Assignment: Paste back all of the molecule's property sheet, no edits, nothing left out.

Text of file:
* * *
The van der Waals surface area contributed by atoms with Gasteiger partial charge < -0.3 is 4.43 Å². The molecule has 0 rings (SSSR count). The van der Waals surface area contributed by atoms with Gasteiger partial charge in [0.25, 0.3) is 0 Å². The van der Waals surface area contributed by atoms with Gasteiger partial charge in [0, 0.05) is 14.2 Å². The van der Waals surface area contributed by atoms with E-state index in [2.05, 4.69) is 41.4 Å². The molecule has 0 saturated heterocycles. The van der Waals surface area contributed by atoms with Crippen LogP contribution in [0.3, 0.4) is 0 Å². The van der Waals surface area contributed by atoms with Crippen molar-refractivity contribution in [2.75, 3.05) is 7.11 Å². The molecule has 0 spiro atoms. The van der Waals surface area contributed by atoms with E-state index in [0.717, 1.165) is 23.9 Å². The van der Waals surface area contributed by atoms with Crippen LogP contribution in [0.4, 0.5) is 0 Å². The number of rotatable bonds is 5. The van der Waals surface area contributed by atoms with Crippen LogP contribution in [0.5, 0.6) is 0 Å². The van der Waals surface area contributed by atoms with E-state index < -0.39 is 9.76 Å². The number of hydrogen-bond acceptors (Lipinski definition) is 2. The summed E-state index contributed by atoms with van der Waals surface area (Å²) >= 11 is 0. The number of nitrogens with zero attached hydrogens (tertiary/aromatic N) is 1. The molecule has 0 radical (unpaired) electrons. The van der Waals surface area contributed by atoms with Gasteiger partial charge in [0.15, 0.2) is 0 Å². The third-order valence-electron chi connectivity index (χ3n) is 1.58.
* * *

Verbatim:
The van der Waals surface area contributed by atoms with Gasteiger partial charge < -0.3 is 4.43 Å². The molecule has 0 rings (SSSR count). The van der Waals surface area contributed by atoms with Gasteiger partial charge in [0.25, 0.3) is 0 Å². The van der Waals surface area contributed by atoms with Gasteiger partial charge in [0, 0.05) is 14.2 Å². The van der Waals surface area contributed by atoms with E-state index in [2.05, 4.69) is 41.4 Å². The molecule has 0 saturated heterocycles. The van der Waals surface area contributed by atoms with Crippen LogP contribution in [0.3, 0.4) is 0 Å². The van der Waals surface area contributed by atoms with Crippen molar-refractivity contribution in [2.75, 3.05) is 7.11 Å². The molecule has 0 spiro atoms. The van der Waals surface area contributed by atoms with E-state index in [0.717, 1.165) is 23.9 Å². The van der Waals surface area contributed by atoms with Crippen LogP contribution in [0.4, 0.5) is 0 Å². The number of rotatable bonds is 5. The van der Waals surface area contributed by atoms with Crippen LogP contribution in [0.5, 0.6) is 0 Å². The van der Waals surface area contributed by atoms with E-state index < -0.39 is 9.76 Å². The number of hydrogen-bond acceptors (Lipinski definition) is 2. The summed E-state index contributed by atoms with van der Waals surface area (Å²) >= 11 is 0. The number of nitrogens with zero attached hydrogens (tertiary/aromatic N) is 1. The molecule has 0 radical (unpaired) electrons. The van der Waals surface area contributed by atoms with Gasteiger partial charge in [0.15, 0.2) is 0 Å². The third-order valence-electron chi connectivity index (χ3n) is 1.58.